Indiana University President Michael McRobbie and Butler University President James Danko added their voices to the chorus calling upon the state’s leaders to rethink the “religious freedom” act signed into law last week.
In statements released Sunday, both campus leaders had no kind words for the Religious Freedom Restoration Act, which Gov. Mike Pence has said repeatedly is not designed to encourage discrimination.
But in his statement issued Sunday evening, McRobbie noted the “significant negative attention” that the state has received nationally and internationally since passage of the law, which he said many see as “signaling an unwelcoming and discriminatory atmosphere in our state.”
The statement went on to call on the state government to reconsider the law, adding, however, that in the wake of its approval, the state will have to work hard to undo the public relations disaster that has occurred.
“(T)he damage already done to Indiana’s reputation is such that all public officials and public institutions in our state need to reaffirm our absolute commitment to the Hoosier values of fair treatment and nondiscrimination,” McRobbie said.
Danko also criticized the law, calling it “ill-conceived legislation at best,” and asked state leaders to take action.
At first, Danko said he was apprehensive about stepping into the controversy, noting that he’s well aware of the importance of open dialogue, critical inquiry and respect for a wide range of opinion.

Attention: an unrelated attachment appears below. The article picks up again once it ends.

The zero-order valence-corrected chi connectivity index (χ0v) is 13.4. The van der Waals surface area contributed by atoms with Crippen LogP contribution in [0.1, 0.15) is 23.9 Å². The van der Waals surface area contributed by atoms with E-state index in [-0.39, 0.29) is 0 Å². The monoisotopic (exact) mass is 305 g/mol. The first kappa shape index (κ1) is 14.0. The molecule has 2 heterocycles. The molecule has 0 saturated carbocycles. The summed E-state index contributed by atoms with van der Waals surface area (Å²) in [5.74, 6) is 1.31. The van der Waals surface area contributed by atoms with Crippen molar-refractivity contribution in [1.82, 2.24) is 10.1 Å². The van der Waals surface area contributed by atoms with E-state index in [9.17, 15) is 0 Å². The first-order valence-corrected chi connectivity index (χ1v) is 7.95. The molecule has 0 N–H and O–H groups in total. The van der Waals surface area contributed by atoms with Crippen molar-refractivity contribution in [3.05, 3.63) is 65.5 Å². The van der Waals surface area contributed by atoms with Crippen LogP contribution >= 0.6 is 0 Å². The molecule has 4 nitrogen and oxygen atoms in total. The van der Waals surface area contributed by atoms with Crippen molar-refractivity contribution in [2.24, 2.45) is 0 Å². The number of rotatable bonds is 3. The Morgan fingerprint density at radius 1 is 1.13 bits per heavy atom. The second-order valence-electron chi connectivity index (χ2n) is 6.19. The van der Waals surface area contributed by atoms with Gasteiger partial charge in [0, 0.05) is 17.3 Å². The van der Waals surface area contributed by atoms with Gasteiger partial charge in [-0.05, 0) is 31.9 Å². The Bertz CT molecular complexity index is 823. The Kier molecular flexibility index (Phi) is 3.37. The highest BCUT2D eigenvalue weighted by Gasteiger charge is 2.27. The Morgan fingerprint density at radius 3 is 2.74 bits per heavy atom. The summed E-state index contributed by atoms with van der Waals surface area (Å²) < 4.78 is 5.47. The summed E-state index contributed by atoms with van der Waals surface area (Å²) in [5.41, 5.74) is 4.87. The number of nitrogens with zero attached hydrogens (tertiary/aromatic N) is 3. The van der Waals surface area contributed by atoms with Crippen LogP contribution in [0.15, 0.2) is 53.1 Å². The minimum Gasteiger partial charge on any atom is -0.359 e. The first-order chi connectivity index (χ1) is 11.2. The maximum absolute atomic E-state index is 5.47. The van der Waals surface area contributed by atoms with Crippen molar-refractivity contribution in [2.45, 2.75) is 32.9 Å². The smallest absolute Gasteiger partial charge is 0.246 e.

But he felt compelled to weigh in after hearing from several members of the Butler community.
“While I have read a variety of opinions and rationale for RFRA … I fear that some of those who advanced it have allowed their personal or political agendas to supersede the best interests of the state of Indiana and its people,” Danko said in his statement released Sunday morning. “No matter your opinion of the law, it is hard to argue with the fact it has done significant damage to our state.”
“It is our sincere hope that those around the country with their ears turned toward our Hoosier state hear just one thing loud and clear — the united voice of millions who support inclusion and abhor discrimination,” Danko said.
Both university presidents affirmed their schools’ commitment to creating a welcoming campus environment for all students and a lack of tolerance for discrimination.
Purdue University President Mitch Daniels, Indiana’s former governor, has not publicly weighed in on the controversial act.